Citizen: “Why did our young men and women have to die in Iraq?”
Statesman: “Saddam’s Iraq was not a threat to the U.S. itself, but it threatened U.S. hegemony in the Persian Gulf, which makes possible the American provision of energy security to Japan and Germany, which absent that American security guarantee might rearm and trigger regional and global arms races that could lead to World War III.”
By all means, read the whole essay.
That Iran is building a secret underground facility near the holy city of Qom, under custody of the Revolutionary Guard — too small to be a production center for nuclear fuel, but just right for the enrichment of uranium to weapons grade — is grounds for concern, but not panic.
Heretofore, all of Iran’s nuclear facilities, even the enrichment plant at Natanz — kept secret before exiles blew the whistle in 2002 — have been consistent with a peaceful nuclear program.
Iran has also been on solid ground in claiming that, as signatory to the Non-Proliferation Treaty, she has a right to enrich uranium and operate nuclear plants, as long as she complies with treaty obligations.
Under the Safeguard Agreement to the NPT, these include notification, six months before a nuclear facility goes operational.
According to U.S. officials, construction of this site began in 2006 and is only months from completion. And Tehran did not report it to the International Atomic Energy Agency until a week ago, when they were tipped the Americans were onto it and about to go public. Read More…
Andrew Bacevich has a piece up at the Washington Post arguing that the U.S. should approach the war on terror like the Cold War; specifically we need a new doctrine of containment, which for Bacevich means everything from decapitation strikes (though not ones that kill civilians — as if any decapitation can be clean) to “well-funded government agencies securing borders, controlling access to airports and seaports” and “comprehensive export controls.” In each of these examples, Bacevich draws exactly the wrong lesson: decapitation attempts achieved little (think of Castro’s exploding cigars) and contributed to some awful blowback during the Cold War; the Soviet Union collapsed less because the Soviets had noisy submarines (thanks to those export controls) than because everybody in the Eastern bloc knew that life was sweeter in the West; and we had a pretty darn well-funded panoply of intelligence agencies and airport-security professional on 9/11, all of which failed to detect and prevent a low-tech attack by a handful of terrorists. Tightening border security makes sense, but throwing more money at already bloated agencies that aren’t fulfilling their missions effectively is only going to be counterproductive. And decapitations are precisely the kind of comic-book antics that detract from serious intelligence gathering and analysis — Tim Weiner’s Legacy of Ashes establishes that point as anyone could ask.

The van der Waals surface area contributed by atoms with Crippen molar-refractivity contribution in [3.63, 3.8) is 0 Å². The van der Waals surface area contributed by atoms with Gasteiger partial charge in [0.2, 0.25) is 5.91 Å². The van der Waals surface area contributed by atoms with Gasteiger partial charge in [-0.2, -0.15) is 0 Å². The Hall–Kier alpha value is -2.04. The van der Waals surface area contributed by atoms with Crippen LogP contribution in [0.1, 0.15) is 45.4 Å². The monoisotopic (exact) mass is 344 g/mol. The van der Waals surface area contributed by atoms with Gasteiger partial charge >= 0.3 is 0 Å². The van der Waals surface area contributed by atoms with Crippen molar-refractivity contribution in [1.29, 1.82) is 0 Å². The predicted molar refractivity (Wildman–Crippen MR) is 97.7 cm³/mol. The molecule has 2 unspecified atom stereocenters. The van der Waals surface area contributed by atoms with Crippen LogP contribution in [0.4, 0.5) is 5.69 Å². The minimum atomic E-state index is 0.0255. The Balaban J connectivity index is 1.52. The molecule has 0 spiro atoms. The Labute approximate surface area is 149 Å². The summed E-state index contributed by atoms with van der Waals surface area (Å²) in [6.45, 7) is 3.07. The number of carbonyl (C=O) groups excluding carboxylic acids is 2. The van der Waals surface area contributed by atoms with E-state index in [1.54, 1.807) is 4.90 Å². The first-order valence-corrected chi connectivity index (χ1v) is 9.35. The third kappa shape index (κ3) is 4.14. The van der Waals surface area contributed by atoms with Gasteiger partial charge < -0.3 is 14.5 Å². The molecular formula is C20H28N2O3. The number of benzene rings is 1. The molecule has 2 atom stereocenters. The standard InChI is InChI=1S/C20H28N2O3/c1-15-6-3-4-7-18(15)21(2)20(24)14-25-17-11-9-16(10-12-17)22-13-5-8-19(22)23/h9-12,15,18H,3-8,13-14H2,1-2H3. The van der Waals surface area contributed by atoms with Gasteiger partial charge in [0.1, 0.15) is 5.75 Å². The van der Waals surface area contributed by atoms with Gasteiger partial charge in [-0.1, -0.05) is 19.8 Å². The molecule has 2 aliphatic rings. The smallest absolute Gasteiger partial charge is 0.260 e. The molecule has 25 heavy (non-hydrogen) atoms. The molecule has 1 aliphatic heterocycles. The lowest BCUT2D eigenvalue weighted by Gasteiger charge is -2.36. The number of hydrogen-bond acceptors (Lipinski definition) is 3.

Bacevich’s American Empire: The Realities and Consequences of U.S. Diplomacy remains the best account of what U.S. foreign policy has been all about during the past half-century and more. None of Bacevich 2009’s suggestions for neo-containment address the fundamental defects Bacevich 2001 identified in that book. “Containment” is not a bad metaphor for what may be needed, but it’s the ambitions of the U.S. policy elite, as much as those of militant Islam, that need to be contained. William Lind has written some important essays on the idea of insulating the U.S. from centers of disorder — that’s a far more promising approach than pouring money into government agencies and attempting to control foreign states and other entities. Most of the active measures the U.S. took during the Cold War — the Vietnam War, CIA-orchestrated killings and coups, the still ongoing embargo of Cuba — failed dismally.
Bacevich concludes his piece with an interesting, but also quite mistaken, perspective on the moral-spiritual struggled involve in the terror war:
The competitive challenge facing the West is not to prove that Islamic fundamentalism won’t satisfy the aspirations of humanity, but to demonstrate that democratic capitalism can, even for committed believers. In short, the key to winning the current competition is to live up to the ideals that we profess rather than compromising them in the name of national security.
The upshot is that by modifying the way we live — attending to pressing issues of poverty, injustice, exploitation of women and the global environmental crisis — we might through our example induce the people of the Islamic world to consider modifying the way they live. Here lies the best chance of easing the differences that divide us.
The evidence just doesn’t support any of these contentions. Europe has gone farther than the U.S. toward “attending to … poverty,” but generous European welfare states do not seem to have dissuaded Muslims in those countries from becoming radicalized. And Muslim radicals in the developing world hold such compassionate welfare states in absolute contempt. On the other hand, Bacevich is mistaken about the appeal of Muslim radicalism on its own terms: Afghans were coming to hate the Taliban by mid-2001, and we’ve seen in the unrest in Iran this year that young people find something less-than-satisfying about the social system of the Islamic Republic. It’s a shocking idea, but the best way to discredit radical Islam to let it have its own states, so that the everyone can see — as everyone saw in the Communist states during the Cold War — just how miserable life is under such regimes. Only by such comparisons can welfare-state liberal democracy be made to look good.